Surface and Size on the grid. Definitely depth and perspective here.

Notice this optical illusion. These two balls are exactly the same size. Because we expect to see the further one appear smaller, and it is not, it actually appears like it is larger than the one in the foreground once we place it on the grid.

Remember, shadows are shapes too. When a shadow overlaps an object we get a distinct depth cue.

Now let’s apply these rules to some simple drawings.

Notice the diminishing size of the two hands. If done correctly, they will feel the same size, only different proximity to the viewer.

Can you see the other dimensional cues that exist in this drawing?

There is Foreshortening an Overlapping as well.

If there were stripes on the shirt of this character, they would be Surface Lines and help us to demonstrate to the viewer the 3 dimensional form and how it sits in space.

Even without stripes on the clothing, there are plenty of opportunities for Surface Lines. Cuffs, belts, watchbands, and Wrinkles can all create cues to not only indicate the contour, but also the overlapping.

Can you see the perspective in this drawing? It looks quite natural.

There is forced perspective that helps create the illusion of form and not just shapes.

Notice the size differential of the individual elements like the eyes.  This is not meant to be a mechanical thing.  You should feel it more than anything, but sometimes it helps to use a few reminders (like perspective lines) to keep the perspective working right.  Again, notice the little things like the eyebrows and how they overlap the head.  Every little thing should contribute to the effect we want.  All the shapes on the far side are smaller and therefore appear to be receding in space.  Simple idea, but if we can see it and train ourselves to draw this way, our drawings will become much more dimensional and appealing.  They won’t look amateurish.  Amateurs draw flat because that’s all they know how to do.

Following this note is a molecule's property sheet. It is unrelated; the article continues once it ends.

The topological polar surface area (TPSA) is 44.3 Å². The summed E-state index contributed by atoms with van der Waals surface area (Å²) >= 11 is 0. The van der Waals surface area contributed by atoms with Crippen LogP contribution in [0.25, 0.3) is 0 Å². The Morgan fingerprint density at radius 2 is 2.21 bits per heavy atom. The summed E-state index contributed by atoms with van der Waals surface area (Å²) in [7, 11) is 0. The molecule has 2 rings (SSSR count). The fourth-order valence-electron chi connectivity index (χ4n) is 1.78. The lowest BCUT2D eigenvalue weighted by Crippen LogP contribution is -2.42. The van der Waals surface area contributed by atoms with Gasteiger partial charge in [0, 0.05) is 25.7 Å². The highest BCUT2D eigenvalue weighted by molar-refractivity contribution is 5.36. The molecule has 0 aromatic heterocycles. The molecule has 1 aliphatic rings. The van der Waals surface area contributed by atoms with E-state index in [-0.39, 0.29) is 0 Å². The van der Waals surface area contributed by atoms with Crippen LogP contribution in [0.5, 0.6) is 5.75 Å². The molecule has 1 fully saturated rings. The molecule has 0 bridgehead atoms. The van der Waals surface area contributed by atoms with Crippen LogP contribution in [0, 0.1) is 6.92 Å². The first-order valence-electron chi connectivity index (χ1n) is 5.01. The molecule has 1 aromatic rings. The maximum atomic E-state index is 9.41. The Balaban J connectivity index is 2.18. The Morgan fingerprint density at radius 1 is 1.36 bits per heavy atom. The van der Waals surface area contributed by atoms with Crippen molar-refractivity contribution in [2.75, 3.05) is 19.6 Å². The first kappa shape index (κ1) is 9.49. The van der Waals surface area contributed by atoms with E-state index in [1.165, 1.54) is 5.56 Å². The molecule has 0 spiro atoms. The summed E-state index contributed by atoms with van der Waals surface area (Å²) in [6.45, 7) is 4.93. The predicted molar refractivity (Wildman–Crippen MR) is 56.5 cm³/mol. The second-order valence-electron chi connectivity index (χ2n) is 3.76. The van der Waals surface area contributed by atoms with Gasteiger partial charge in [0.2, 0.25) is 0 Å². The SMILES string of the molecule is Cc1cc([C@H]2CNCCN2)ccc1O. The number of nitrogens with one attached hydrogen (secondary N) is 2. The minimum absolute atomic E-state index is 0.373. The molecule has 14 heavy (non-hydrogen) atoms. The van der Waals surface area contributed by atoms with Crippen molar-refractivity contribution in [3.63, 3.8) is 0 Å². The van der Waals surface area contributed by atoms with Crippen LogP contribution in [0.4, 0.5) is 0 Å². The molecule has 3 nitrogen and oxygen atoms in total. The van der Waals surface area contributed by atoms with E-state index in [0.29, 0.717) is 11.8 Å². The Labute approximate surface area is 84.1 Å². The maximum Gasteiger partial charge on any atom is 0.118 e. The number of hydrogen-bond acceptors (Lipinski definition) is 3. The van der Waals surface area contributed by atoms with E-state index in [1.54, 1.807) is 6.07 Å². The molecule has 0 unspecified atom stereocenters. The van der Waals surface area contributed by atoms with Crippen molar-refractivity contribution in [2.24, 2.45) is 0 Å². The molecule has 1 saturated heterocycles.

Compare these two drawings. Which one has the better use of the six rules of dimensional drawing?

Notice all the cues. Every little thing needs to contribute to the dimension of the drawing.

Why would we want to draw a square when we can draw a cube? Show as much depth as you can in each of your drawings.

By twisting shapes we can create overlap and therefore depth and dimension.

Can you see the cues being used in any of these drawings?

Can you see how Overlapping, Foreshortening, and Diminishing Size are making this drawing very appealing? Look closely and you'll see that even the feet that are close together are NOT on the same Surface level.

Notice how the stripes help us understand which limbs are coming forward and which are receding.

Another example of Surface Lines defining form and perspective.

I always think of these guys when we talk about Surface Lines.

Make a concerted effort to utilize these “rules” every time you draw so they become second nature to you.  Even your rough sketches should be indicating a lot of this kind of thinking.